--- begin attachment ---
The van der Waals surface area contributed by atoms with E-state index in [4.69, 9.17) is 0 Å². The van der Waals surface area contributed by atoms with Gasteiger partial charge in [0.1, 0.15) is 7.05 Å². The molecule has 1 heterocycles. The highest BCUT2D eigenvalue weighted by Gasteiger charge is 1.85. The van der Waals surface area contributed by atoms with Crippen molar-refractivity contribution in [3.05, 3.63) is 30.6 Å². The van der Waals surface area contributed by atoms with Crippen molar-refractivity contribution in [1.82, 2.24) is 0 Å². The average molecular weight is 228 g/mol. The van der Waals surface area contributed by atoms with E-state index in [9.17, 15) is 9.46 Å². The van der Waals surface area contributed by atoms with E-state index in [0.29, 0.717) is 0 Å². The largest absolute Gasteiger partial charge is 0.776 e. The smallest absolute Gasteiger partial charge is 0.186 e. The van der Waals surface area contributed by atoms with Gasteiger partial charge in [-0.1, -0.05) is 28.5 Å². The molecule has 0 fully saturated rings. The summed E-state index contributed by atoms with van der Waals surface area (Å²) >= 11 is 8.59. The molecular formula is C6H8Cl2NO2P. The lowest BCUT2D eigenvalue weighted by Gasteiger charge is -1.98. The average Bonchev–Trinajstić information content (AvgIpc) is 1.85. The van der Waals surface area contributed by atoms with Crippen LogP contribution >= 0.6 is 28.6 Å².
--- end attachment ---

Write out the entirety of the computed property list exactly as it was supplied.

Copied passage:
The van der Waals surface area contributed by atoms with E-state index in [4.69, 9.17) is 0 Å². The van der Waals surface area contributed by atoms with Gasteiger partial charge in [0.1, 0.15) is 7.05 Å². The molecule has 1 heterocycles. The highest BCUT2D eigenvalue weighted by Gasteiger charge is 1.85. The van der Waals surface area contributed by atoms with Crippen molar-refractivity contribution in [3.05, 3.63) is 30.6 Å². The van der Waals surface area contributed by atoms with Crippen molar-refractivity contribution in [1.82, 2.24) is 0 Å². The average molecular weight is 228 g/mol. The van der Waals surface area contributed by atoms with E-state index in [9.17, 15) is 9.46 Å². The van der Waals surface area contributed by atoms with E-state index in [0.29, 0.717) is 0 Å². The largest absolute Gasteiger partial charge is 0.776 e. The smallest absolute Gasteiger partial charge is 0.186 e. The van der Waals surface area contributed by atoms with Gasteiger partial charge in [-0.1, -0.05) is 28.5 Å². The molecule has 0 fully saturated rings. The summed E-state index contributed by atoms with van der Waals surface area (Å²) >= 11 is 8.59. The molecular formula is C6H8Cl2NO2P. The lowest BCUT2D eigenvalue weighted by Gasteiger charge is -1.98. The average Bonchev–Trinajstić information content (AvgIpc) is 1.85. The van der Waals surface area contributed by atoms with Crippen LogP contribution >= 0.6 is 28.6 Å².